President Donald Trump has repeatedly told lawmakers and aides in private conversations that he is open to endorsing extensive background checks in the wake of two mass shootings, prompting a warning from the National Rifle Association and concerns among White House aides, according to lawmakers and administration officials.
Trump, speaking to reporters Wednesday before visiting Dayton, Ohio, and El Paso, Texas, where weekend shootings left 31 dead, said there "was great appetite for background checks" amid an outcry over government inaction in the face of repeated mass shootings.
Trump's previous declarations of support for tougher gun controls, including after the deadly Parkland, Florida, shooting in February 2018, have foundered without a sustained push from the president and support from the NRA or Republican lawmakers. Even Trump's advisers question how far he will go on any effort.
NRA chief executive Wayne LaPierre spoke with Trump on Tuesday after the president expressed support for a background check bill and told him it would not be popular among Trump's supporters, according to officials who spoke on the condition of anonymity to freely discuss internal talks. LaPierre also argued against the bill's merits, the officials said.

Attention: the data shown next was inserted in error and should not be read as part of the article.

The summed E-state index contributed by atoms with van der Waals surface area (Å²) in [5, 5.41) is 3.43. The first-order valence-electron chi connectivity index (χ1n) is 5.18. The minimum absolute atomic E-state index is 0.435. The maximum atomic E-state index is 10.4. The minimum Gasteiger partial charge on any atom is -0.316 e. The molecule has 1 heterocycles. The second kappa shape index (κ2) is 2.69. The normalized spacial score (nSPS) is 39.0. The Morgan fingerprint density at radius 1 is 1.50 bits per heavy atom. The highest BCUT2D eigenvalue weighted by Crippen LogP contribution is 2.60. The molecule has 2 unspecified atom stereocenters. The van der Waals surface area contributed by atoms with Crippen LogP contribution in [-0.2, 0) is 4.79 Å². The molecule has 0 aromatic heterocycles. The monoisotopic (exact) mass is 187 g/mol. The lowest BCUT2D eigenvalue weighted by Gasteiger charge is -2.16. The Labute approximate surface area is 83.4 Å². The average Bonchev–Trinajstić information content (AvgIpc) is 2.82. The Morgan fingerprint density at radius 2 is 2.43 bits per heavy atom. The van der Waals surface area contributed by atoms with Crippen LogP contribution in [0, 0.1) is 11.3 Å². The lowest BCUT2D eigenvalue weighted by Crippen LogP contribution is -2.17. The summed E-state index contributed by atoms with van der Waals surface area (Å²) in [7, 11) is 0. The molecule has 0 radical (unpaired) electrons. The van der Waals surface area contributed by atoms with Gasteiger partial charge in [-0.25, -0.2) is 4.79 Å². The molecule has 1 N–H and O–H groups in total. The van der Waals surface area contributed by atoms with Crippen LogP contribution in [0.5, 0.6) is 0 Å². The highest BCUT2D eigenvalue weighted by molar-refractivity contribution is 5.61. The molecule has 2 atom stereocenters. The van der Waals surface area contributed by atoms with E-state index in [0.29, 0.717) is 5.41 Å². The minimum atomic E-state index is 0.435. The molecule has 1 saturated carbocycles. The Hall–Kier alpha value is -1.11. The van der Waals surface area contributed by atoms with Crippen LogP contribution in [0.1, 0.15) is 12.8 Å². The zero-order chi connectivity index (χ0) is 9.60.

The NRA, which opposes the legislation sponsored by Sens. Patrick Toomey, R-Pa., and Joe Manchin III, D-W.Va., declined to comment.
Advisers to Senate Majority Leader Mitch McConnell, R-Ky., said he would not bring any gun-control legislation to the floor without widespread Republican support. Trump has waffled, current and past White House officials say, between wanting to do more and growing concerned that doing so could prompt a revolt from his political base. Even some supporters of the Manchin-Toomey bill, which would expand background checks to nearly all firearm sales, say it is unlikely to pass.